|Right off the saw!|
Make a cube. Label all the corners as A or B so that each edge connects an A with a B. Now draw straight lines connecting the A corners. Saw off the B corners using those lines. You have an accurate tetrahedron without needing to make any length or angle measurements. The edge length of your tetrahedron is 1.414 times the edge length of your cube. You recognize the square root of two there.
This got me thinking that perhaps there is a good way to lay out the tetrahedron with no measuring at all. Just my cup of tea.
I asked Tim for a sketch, and while I waited I found this on YouTube:
It turns out this is exactly what he was talking about. This second way is a great way because there is no measuring, no math calculations, no angles that aren't on my combination square to worry about.
Right up my alley. I decided to try it out.
|Start with a block of wood. Duh!|
Then, mark the diagonals on each face as per Tim's instructions.
|Then it is just a matter of sawing them out like on the video!|
|Perfect cube off the saw.|
|Finishing the saw cuts.|
|A pretty darned good tetrahedron!|
With just a little care, I was able to make this tetrahedron without any trimming with a plane. It is plenty good enough for my purposes. I am excited now to try it on the real thing: ebony.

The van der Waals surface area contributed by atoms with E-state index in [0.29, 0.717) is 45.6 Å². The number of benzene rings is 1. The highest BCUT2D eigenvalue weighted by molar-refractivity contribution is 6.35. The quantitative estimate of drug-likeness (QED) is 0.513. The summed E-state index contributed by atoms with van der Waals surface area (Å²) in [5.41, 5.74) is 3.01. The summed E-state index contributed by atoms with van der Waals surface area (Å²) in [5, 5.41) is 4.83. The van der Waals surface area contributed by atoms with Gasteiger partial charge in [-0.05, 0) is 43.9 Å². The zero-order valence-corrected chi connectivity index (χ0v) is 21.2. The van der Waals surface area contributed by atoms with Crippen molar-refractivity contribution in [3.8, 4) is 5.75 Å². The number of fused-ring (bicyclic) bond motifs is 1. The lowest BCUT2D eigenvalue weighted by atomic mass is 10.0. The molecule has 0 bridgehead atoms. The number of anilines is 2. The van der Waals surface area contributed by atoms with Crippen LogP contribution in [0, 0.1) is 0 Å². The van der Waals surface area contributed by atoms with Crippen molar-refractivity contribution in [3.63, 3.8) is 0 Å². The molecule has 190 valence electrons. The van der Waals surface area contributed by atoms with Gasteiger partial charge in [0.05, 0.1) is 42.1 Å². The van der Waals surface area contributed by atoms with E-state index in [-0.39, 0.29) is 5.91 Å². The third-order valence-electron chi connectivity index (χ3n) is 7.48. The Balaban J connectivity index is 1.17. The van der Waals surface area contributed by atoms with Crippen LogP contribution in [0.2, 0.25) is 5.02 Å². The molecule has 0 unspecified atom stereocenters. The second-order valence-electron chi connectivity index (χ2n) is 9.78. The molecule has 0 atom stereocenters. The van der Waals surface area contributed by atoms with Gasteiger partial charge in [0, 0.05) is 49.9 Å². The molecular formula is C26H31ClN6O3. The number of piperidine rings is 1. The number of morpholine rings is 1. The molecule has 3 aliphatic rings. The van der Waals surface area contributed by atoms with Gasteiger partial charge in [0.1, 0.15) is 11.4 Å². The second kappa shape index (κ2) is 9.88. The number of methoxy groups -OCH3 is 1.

The only reason I want to use ebony is I happen to have some laying about. I think pretty much any hardwood would do for these dice. I think the heavier and tighter grained, the better. We'll soon see.
What I will do after cutting the ebony out, is polish the tetrahedrons (tetrahedri?) with fine sandpaper. That is, if I can get them as accurate off the saw as I did this pine one. I also expect it to be a bit more challenging because the ebony ones will be smaller.
In addition, I have an idea that I got from another YouTube video for making some appropriate dice from some regular rectangular stock. There's no reason this has to be so complicated, other than I think the tetrahedrons were a more high-end version for the wealthy, just like the original inlaid game board. There is evidence this game was played with knuckle bones from goats.
This can be a simple game that can be made in a hurry. Stay tuned...
Lastly, I would like to give my most humble thanks to both Sylvain and Tim for sharing their knowledge with a simpleton like me. My first instinct was to start whittling on a stick until I came up with something that more or less suited. Both of these methods are highly superior and are capable of repeatable, accurate results. Guys, have a beer on me.